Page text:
SINGAPORE - An expert has called for more exercises involving simulated data breaches to allow professionals in an organisation to practise responses for a cyber-security incident.
Like counter-terrorism exercises and fire drills, exercises that simulate data breaches could help turn the tide when a cyber attack occurs, said Dr Lim Woo Lip.
The executive vice-president of technology and capability at Ensign Infosecurity was testifying on Friday (Nov 9) before a high-level panel looking into the SingHealth data breach in June.
The worst cyber attack to hit Singapore compromised the personal data of 1.5 million patients and the outpatient prescription information of 160,000 people, including Prime Minister Lee Hsien Loong and several ministers.
Dr Lim was speaking during the third tranche of hearings, which will run until Nov 15.
The current tranche consists of experts recommending enhancements to cyber-attack incident response plans, to better protect SingHealth's patient database system against cyber-security attacks.
Dr Lim said exercises involving simulated cyber breaches will allow IT, security, legal and corporate communications professionals to be more familiar with what needs to be done when a cyber attack occurs.
Presenting a report he had prepared for the Committee of Inquiry (COI), Dr Lim said: "A cyber-security exercise is something not all organisations are very familiar with yet.
"This exercise also does double up as training, as you go through more exercises, you are more familiar and you strengthen your standard operating procedure."
In his report of recommended cyber-security measures, Dr Lim said that these exercises should expose participants to realistic situations, with real-time injects that test the knowledge and skills of the different organisation members.
Besides cyber-security exercises, Dr Lim also recommended data at all states to be encrypted.
This includes inactive data that is stored physically in any digital form, otherwise known as data at rest.
Sensitive medical records - such as personal information, medical reports and doctor's prescriptions - are pieces of information in an electronic database that cyber criminals are after, said Dr Lim.
Any sensitive data that is not protected would be vulnerable to attack.
"Since the sensitive data are the crown jewels that attackers are after, encryption should be applied to data at all states," he said.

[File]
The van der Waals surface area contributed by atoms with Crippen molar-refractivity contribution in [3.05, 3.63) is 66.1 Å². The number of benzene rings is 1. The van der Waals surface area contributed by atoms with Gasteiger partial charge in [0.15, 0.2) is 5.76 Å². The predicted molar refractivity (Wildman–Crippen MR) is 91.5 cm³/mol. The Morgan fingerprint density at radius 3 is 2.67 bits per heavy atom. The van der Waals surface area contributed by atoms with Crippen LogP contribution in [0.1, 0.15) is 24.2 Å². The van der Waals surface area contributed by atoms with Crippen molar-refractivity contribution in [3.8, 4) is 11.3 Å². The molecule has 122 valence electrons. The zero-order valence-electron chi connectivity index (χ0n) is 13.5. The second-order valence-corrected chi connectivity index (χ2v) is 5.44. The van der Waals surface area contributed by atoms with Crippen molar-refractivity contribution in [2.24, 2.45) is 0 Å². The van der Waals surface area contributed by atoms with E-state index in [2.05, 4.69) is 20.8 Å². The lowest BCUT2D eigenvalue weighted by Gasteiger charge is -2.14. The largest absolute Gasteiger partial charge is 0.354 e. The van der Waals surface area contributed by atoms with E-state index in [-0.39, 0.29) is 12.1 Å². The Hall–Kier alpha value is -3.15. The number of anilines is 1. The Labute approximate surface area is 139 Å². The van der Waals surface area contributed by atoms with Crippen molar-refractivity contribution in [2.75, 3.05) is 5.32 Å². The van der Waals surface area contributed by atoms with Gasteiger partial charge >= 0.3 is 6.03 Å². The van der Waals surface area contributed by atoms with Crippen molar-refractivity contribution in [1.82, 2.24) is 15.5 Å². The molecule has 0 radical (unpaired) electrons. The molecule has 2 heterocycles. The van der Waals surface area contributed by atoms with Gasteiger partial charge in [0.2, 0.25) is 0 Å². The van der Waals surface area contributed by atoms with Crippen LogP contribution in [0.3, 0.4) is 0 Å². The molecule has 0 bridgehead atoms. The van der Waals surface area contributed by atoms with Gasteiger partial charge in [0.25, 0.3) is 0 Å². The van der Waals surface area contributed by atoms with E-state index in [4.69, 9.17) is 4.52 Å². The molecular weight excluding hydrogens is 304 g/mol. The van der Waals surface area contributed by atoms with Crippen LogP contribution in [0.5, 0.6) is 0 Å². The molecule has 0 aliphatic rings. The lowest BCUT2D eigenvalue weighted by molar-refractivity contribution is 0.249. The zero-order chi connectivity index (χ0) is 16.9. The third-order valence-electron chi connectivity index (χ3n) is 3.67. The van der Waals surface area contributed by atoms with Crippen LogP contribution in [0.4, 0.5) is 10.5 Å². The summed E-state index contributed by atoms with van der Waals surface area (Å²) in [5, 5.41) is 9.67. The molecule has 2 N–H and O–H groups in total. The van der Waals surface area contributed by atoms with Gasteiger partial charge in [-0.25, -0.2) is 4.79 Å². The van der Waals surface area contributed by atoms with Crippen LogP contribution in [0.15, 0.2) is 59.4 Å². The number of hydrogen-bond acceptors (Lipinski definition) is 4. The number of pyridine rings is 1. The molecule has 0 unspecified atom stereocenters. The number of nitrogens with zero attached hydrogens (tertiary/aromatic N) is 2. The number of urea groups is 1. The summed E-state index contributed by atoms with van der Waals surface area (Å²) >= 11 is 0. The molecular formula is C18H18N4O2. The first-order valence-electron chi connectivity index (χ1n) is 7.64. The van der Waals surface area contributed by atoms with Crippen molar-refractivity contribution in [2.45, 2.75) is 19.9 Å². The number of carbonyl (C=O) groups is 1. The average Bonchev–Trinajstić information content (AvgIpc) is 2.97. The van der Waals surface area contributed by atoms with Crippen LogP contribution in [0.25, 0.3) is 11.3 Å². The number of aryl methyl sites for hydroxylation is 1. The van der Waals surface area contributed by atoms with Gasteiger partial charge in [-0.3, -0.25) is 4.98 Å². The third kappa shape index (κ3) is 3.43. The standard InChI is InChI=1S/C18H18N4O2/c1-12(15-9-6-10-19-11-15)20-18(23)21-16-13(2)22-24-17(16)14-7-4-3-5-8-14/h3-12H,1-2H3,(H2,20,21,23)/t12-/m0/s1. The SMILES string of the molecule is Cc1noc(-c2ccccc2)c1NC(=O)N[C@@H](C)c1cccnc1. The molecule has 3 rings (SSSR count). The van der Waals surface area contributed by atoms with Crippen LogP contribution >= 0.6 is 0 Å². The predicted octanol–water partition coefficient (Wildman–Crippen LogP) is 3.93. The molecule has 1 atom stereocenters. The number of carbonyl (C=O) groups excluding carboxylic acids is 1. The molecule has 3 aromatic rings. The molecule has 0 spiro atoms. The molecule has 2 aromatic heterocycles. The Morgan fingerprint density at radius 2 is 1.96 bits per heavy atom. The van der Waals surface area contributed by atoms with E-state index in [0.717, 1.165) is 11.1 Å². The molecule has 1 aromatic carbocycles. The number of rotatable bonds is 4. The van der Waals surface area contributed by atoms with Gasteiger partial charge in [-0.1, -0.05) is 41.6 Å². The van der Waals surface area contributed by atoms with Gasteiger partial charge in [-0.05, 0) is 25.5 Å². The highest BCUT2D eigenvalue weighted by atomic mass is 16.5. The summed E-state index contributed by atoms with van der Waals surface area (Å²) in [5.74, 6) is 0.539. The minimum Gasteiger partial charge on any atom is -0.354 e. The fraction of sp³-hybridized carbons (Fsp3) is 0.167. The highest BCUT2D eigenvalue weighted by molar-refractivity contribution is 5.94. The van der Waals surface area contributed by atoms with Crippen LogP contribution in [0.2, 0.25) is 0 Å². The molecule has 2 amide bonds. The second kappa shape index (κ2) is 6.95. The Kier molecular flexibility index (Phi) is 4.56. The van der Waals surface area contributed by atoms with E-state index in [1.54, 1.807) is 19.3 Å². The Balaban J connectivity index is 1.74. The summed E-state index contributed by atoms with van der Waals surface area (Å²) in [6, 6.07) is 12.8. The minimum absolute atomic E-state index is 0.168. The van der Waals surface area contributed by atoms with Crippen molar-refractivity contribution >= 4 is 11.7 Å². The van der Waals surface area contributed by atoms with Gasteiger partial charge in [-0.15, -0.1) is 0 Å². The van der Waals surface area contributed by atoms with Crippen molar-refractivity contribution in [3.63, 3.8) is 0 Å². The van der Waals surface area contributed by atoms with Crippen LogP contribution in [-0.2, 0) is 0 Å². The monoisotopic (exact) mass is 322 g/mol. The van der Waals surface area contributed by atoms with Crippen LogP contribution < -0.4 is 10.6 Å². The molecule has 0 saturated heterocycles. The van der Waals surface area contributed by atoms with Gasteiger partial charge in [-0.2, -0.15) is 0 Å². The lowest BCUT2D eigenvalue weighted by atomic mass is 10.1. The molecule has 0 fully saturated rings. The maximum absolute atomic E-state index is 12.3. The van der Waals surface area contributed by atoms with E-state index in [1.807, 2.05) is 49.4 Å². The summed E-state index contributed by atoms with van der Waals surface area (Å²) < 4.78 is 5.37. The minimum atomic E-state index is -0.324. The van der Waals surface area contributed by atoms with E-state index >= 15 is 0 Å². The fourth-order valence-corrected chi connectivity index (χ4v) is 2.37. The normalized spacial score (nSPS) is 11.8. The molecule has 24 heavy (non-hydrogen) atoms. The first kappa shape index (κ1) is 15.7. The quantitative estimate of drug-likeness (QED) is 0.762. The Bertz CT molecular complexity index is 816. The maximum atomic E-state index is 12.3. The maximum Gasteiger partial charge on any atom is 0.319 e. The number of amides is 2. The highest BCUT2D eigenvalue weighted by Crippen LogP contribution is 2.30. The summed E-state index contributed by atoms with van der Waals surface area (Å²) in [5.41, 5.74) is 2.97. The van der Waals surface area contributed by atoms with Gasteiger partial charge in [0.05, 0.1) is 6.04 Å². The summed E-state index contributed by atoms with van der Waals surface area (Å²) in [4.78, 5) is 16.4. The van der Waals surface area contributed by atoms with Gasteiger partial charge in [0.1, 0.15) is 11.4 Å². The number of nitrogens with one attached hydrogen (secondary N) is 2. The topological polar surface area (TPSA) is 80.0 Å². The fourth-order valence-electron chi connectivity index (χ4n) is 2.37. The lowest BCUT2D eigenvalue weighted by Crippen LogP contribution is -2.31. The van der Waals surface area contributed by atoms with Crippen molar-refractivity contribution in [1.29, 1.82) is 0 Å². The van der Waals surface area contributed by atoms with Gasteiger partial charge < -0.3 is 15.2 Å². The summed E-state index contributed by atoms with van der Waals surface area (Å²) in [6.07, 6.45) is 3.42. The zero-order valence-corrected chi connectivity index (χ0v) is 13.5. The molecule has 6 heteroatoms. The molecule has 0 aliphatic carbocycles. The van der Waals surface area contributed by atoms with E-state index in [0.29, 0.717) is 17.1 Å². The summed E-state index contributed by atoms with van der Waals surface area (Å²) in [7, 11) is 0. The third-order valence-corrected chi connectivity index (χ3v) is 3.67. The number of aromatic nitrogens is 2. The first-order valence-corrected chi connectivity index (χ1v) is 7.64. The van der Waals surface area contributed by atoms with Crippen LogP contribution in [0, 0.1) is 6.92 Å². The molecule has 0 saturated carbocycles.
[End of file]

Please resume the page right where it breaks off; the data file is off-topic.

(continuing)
Dr Lim acknowledged that encryption of all data could hurt the efficiency of an organisation's systems.
He suggested that should full encryption be impossible due to operational efficiency, SingHealth and the Integrated Health Information Systems (IHiS) - which runs the IT systems of all public healthcare operators in Singapore - could just anonymise all data containing personal identifiers, which he said is quite a "simple process".
As an added level of security, the data retrieval process should include a 2-factor authentication mechanism before data can be de-anonymised.
These measures would, he said, bolster the data's defences, without hampering a researcher's access to it.
"Such an approach will also allow the researchers in the healthcare sector to be able to continue their research and analysis using the anonymised data as the individual identity should not be required in their studies," he said.
At the start of the hearings on Friday, Solicitor-General Kwek Mean Luck said the experts' views will be used to draw up recommended measures to reduce the risk of such cyber-security attacks on public sector IT systems, including in the other public healthcare clusters .
Such systems contain large databases of personal data.
Local and foreign experts in the field of cyber security will be called to testify, including Cyber Security Agency chief David Koh and representatives from the Health Ministry.
Mr Kwek also gave an update on the written representations that the COI accepted from the public from Sept 11 to Oct 31.
He said that the COI found many of the 26 submissions from individuals and organisations to be useful.
The COI's chairman Richard Magnus said that the committee has seen all the submissions and agreed that there is no need to further hear from the contributors.
"The submissions speak for themselves," he said.
During the hearing, Mr Magnus also asked Dr Lim if it was possible to overcome advanced persistent threats, which are stealthy and continuous hacking processes, just like what happened with the SingHealth breach.
To this, Dr Lim replied that it is possible, provided the system has a “sophisticated detections engine”.